By Gerald Berry,
Vice-Chairman of DHSF
P. O. Box 173
Dillon, S.C. 29536
REHAB Builders, Inc. of Winston-Salem, North Carolina is at work on the former campus of Dillon High School.
Since 2019, DHSF has been in negotiations with both Cadence Development and Tapestry Development and have worked together to reach an agreement that would insure the restoration and renovation of the entire two-block area bounded by 3rd Avenue, Cleveland Street, and Washington Street. Leases to restore and to renovate all buildings on the original DHS campus were signed by both parties on April 5, 2023. Throughout five years of negotiations to revise seven versions of lease and restoration agreements, Attorneys Ben Zeigler and Boone Aiken (Haynsworth Sinkler Boyd, P.A of Florence, S. C.) successfully represented DHSF and secured all DHSF demands for the complete renovation of the historic DHS 1936 Auditorium. Ever since its inception in 2010, DHSF has received sound professional legal advice from two Dillon County attorneys, Mr. A. LaFon LeGette, Jr. and Mr. Alan L. Berry, whose combined expertise, cooperation, and exceptional willingness to support this effort to preserve a historic Dillon County landmark, has benefitted not only DHSF but also our county. With this combined dedicated effort by DHSF and these four exemplary attorneys, the initial phase to restore and renovate the entire property has actually started and will continue over the next eighteen months.
Evident to passers-by, several large green containers marked “Danger” have been positioned at various entrances to the buildings, and their presence has raised the curiosity of Dillon’s citizens. When asked for an explanation for these containers being placed on the grounds, Jon Toppen of Tapestry Development informed DHSF that the REHAB crew is “doing the lead and asbestos remediation first, and that is underway. The superintendent they will have on the job is finishing up another job in another city, so he will be on-site soon, and that’s when a little more work will be going on. The remediation has to happen first before just about anything else can happen.”Based on what DHSF has recently learned from Mr. Toppen, the principal contractors John Lipsky [Project Superintendent] and Wes Bellamy [Site Manager] will become actively involved when they arrive between now and September, bringing restoration and renovation crews to begin the noticeably visiblel construction work that will advance this momentous project to its long-awaited completion. According to the binding Lease and Restoration Agreements, this entire project must be satisfactorily completed by December 31, 2024.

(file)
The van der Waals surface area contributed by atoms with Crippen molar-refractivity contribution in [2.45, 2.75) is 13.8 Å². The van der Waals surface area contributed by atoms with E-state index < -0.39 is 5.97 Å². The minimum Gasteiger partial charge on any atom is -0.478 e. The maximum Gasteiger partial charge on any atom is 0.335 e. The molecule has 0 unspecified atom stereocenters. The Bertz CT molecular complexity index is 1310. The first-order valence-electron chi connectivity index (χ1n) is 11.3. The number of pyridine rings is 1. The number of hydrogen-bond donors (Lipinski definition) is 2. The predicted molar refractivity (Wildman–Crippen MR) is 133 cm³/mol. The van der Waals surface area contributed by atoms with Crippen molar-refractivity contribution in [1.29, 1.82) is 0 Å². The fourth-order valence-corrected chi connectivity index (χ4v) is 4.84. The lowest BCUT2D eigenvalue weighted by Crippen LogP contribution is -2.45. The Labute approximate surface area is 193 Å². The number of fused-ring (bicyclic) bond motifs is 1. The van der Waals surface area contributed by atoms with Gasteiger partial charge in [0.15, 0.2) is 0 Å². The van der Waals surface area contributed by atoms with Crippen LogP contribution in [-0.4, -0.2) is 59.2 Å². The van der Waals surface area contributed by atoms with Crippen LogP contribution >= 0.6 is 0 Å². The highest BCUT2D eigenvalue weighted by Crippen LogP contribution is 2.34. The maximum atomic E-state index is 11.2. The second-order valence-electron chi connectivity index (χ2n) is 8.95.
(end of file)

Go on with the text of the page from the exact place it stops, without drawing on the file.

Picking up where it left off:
Confirmed by the designs drawn by James Maynard, main architect of RedClay Designs, it is clearly evident that this project—conceived, initiated and shaped by DHSF—will be a remarkable asset to the City of Dillon and to Dillon County. The completed project will provide multiple apartments that will occupy the 1896 Dillon Graded School (“the old graded school”), the 1951 wing behind the gym along Washington Street (containing classrooms, the cafeteria and the band room), and the new classroom building that replaced the three-story original unfortunately lost in a fire more than forty years ago. As of now, the approved plans also provide for a police sub-station and a medical clinic. In time, other amenities may be added.
The 1936 Auditorium will be completely restored (including previously non-existent restroom facilities) and installed with modern theatre production light and sound equipment, fully afforded DHSF by generous donations from two former DHS graduates: one from an anonymous donor and the other from Frank X. Hursey, Ph.D., a renowned 1962 graduate whose life-saving invention “QuikClot” became the subject of the book In The Blood written by Charles Barber.
The 1936 Gymnasium will retain the original bleachers, maple wood flooring, and the caged lights and steel girders high above it all. The gym that all DHS students remember—P.E. classes, basketball games, and “sock dances”—will bring back those memories! Gymnasium classrooms will become apartments, and the other spaces will be converted and repurposed for personal services provided for the apartment residents and potentially for the general public.
When you are in Dillon, take a short detour two blocks north of Main Street and see this work-in-progress, and then think about becoming actively involved in a historic movement that will enhance the regional appeal and attractiveness of our hometown, Dillon.
“Reclaim the Past. Proclaim the Future!”
By Gerald Berry,